Teach & Serve
No. 19 * December 8, 2015
Related Content from And There Came A Day:
- Teach & Serve No. 18 – “Do the Undone”
- Teach & Serve No. 17 – “Giving Thanks for Our Own Gifts”
- Teach & Serve No. 16 – “The Networked Reality”
- Teach & Serve No. 15 – “It’s Not What They Think, It’s HOW They Think.”
YOUR ALL-STAR CAST
We’ve experienced groups clashing painfully and failing. What’s the difference? How does a cast go from a cast to an all-star cast?
As I sat at my computer this weekend wrapping up a few work projects that had spilled over into Saturday, my Facebook Messenger chime went off and I was delighted to spend a few moments in virtual conversation with my old friend Sean Gaillard who is the talented and well respected principal of John F. Kennedy High School in Winston-Salem, North Carolina. Blog post after blog post have been written extoling the importance and potential of robust Professional Learning Networks that can be built online and I am very happy to say that Sean has led the way for me getting my head around this concept. He leads by example here, connecting himself with teachers and administrators all over the country. He’s had played a significant role in pioneering Twitter movements such as #Read4Fun and #CelebrateMonday along with moderating online chats and professional development. He’s absolutely a guru of this stuff and I am always happy to have a chance to learn from him.
Given that, do you know what we talked about?
The cast of the 1970s miniseries Centennial, of course.
People of a certain age remember miniseries. If you’re too young, think of them as Netflix or Amazon dropping 10 – 13 episodes of a complete season of a show and you moderating your binge watching to three episodes a night. Does that ring bells for anyone out there? Do you remember Centennial?
We got on the topic because we were exchanging addresses for our Christmas card lists and I informed my old friend that I live in Centennial, Colorado. From there, it was rapid-fire word association playing on the author (James Michener), the miniseries and the novel. Sean even dug up and sent me a picture of his tattered copy!
As we talked about the miniseries, we began to run down the actors we remembered from the cast. As you may recall (again, if you of a certain age), it was a pretty amazing cast. Richard Chamberlain, Robert Conrad, Sally Kellerman, Raymond Burr, Timothy Dalton, Richard Crenna… need I go on? One could say it was an all-star cast.
As Sean and I wrapped up our chat, it occurred to me that what good leaders – like Sean – do is create all-star casts around them. Good leaders put people in positions to work together in cooperation. Good leaders empower people to combine their strengths, to deemphasize their weaknesses and to work towards shared and clearly articulated goals.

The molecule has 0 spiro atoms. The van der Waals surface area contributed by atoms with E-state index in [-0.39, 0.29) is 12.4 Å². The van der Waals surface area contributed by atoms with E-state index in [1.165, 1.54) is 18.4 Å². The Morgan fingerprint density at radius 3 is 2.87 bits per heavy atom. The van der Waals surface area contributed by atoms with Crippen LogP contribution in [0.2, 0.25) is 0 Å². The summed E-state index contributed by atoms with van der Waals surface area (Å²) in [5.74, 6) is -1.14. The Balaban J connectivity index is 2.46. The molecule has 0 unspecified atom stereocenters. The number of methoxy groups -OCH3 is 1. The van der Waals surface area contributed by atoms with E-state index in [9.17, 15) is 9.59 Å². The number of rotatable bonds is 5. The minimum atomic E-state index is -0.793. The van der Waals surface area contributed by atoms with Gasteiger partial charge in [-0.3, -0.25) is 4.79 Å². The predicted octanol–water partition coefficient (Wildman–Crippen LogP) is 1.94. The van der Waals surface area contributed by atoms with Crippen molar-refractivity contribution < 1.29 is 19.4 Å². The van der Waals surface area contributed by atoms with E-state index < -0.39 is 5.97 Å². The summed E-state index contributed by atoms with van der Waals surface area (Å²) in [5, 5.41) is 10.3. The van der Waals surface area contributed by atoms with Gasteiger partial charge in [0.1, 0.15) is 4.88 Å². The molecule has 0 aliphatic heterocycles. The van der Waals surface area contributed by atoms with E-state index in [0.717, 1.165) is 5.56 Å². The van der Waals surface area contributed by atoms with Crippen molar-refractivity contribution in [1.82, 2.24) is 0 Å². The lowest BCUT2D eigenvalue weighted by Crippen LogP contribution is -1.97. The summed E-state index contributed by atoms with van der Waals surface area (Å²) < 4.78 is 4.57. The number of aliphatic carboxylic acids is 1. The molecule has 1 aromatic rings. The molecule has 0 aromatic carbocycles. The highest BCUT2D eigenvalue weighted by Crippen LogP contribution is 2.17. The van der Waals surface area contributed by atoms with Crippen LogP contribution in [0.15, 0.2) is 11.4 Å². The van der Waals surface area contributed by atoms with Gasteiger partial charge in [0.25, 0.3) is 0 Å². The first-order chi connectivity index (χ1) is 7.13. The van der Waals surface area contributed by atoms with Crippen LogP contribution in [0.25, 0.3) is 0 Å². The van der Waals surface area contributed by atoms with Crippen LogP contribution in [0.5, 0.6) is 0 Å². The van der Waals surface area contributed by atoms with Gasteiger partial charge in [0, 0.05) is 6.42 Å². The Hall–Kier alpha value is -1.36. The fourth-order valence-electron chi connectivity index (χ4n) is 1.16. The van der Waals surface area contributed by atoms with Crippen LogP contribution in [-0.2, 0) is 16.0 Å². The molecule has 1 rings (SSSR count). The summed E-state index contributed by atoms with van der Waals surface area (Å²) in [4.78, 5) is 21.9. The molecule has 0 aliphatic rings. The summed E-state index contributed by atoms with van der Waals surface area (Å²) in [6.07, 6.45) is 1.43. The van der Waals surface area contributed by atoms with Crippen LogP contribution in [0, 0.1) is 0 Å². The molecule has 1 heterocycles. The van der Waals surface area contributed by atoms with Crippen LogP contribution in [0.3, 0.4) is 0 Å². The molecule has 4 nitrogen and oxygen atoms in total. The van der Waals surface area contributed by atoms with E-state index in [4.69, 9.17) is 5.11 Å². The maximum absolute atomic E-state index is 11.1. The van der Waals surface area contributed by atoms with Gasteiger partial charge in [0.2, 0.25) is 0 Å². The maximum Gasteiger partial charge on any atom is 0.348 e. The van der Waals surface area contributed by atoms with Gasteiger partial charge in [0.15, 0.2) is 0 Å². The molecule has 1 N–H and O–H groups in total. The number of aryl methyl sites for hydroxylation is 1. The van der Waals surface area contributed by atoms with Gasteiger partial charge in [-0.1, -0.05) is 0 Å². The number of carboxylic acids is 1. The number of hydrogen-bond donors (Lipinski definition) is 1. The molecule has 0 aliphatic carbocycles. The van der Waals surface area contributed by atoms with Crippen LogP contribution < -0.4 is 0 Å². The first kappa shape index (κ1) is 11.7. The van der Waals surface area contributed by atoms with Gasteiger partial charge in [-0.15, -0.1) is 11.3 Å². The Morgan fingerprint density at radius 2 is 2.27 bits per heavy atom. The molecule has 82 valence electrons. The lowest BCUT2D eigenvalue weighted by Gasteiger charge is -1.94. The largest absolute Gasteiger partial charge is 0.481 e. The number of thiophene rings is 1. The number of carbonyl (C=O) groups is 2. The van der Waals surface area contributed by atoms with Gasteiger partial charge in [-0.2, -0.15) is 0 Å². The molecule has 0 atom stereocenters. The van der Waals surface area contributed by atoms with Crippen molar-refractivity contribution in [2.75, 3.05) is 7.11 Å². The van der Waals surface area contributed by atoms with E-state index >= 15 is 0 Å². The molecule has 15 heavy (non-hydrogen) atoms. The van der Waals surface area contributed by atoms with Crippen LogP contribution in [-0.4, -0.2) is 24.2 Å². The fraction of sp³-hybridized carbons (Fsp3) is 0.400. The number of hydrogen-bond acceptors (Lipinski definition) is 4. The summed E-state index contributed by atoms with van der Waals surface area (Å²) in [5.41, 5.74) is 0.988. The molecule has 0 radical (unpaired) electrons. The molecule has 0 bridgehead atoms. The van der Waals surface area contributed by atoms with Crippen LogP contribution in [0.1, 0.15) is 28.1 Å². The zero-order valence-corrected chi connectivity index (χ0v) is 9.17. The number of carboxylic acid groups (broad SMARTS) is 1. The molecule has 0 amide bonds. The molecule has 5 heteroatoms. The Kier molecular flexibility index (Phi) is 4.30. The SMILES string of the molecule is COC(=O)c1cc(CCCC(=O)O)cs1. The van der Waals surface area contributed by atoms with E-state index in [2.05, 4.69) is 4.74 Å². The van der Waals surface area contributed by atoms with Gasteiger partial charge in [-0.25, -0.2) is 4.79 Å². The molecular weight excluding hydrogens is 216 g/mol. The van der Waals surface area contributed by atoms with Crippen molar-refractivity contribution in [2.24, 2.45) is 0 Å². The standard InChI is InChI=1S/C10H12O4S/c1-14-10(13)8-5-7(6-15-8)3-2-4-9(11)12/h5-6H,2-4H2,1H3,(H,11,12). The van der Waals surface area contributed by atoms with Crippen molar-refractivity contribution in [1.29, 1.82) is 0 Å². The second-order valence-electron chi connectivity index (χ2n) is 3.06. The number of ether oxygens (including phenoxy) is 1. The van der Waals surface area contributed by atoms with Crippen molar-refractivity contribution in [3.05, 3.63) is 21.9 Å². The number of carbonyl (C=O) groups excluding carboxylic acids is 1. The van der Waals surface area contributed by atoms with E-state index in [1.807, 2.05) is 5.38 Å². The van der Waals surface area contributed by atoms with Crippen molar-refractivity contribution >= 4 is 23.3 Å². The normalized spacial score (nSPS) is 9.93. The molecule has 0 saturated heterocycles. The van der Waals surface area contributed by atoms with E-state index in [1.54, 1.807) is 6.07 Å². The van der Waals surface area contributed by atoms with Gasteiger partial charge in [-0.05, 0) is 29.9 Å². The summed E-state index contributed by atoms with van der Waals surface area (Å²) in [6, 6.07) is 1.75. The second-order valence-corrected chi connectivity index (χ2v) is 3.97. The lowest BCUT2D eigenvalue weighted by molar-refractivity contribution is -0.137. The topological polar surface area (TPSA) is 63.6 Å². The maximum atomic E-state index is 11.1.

I don’t want to open up an extended sports metaphor here (though it might be apt to do so) and I don’t need to because sports teams are not the only teams many of us have experience of in our lives. Whether we played a sport in school or not, we’ve been put on teams: teams to do projects, teams to choose textbooks, learning teams to plan curriculum. Teams. Teams. Teams. (Okay, yes, you could read the last three words as a Hoosiers paraphrase, but that’s as far down the sports road as I plan to go).
We’ve been on the team, a part of the committee, in the cast. We’ve experienced groups working well and succeeding. We’ve experienced groups clashing painfully and failing.
What’s the difference? How does a cast go from a cast to an all-star cast?
I am not sure it always comes down to the composition of the group. Frankly, I think that’s lazy thinking and lazy leading. I’ve ever been wary of the leaders who come newly into a situation and say “when I get my people in place, things are really going to work.” What about making things work with the people already there, with the cast already on its marks?
I believe good leaders work with casts to take them from being different individuals vying for the spotlight and shouting their lines over one another to being casts that work together, supporting each other and moving towards a standing ovation.
Is the metaphor too strained? How about this, then: I believe good leaders put people in positions for success, places where that play to strengths and deemphasize weakness. I believe good leaders structure the roles, responsibilities and tasks of their committees, advisory groups, departments and tasks forces cognizant of the makeup of the groups and understanding that one of the primary roles of the leader is to help people succeed. I believe good leaders create organizations of people within their communities who work together not only because they have to but sometimes because they want to.
In order to do this, good leaders know their people; they know their makeup and their personalities. They understand their strengths and their weaknesses. They’ve taken the time to communicate, to meet and talk and learn.
They know their actresses and actors.
Good leaders know how to assemble people into all-star casts.
Would Centennial have been as good without Robert Conrad’s Pasquinel or Richard Chamberlain’s McKeag? I think we all know the answer to that question.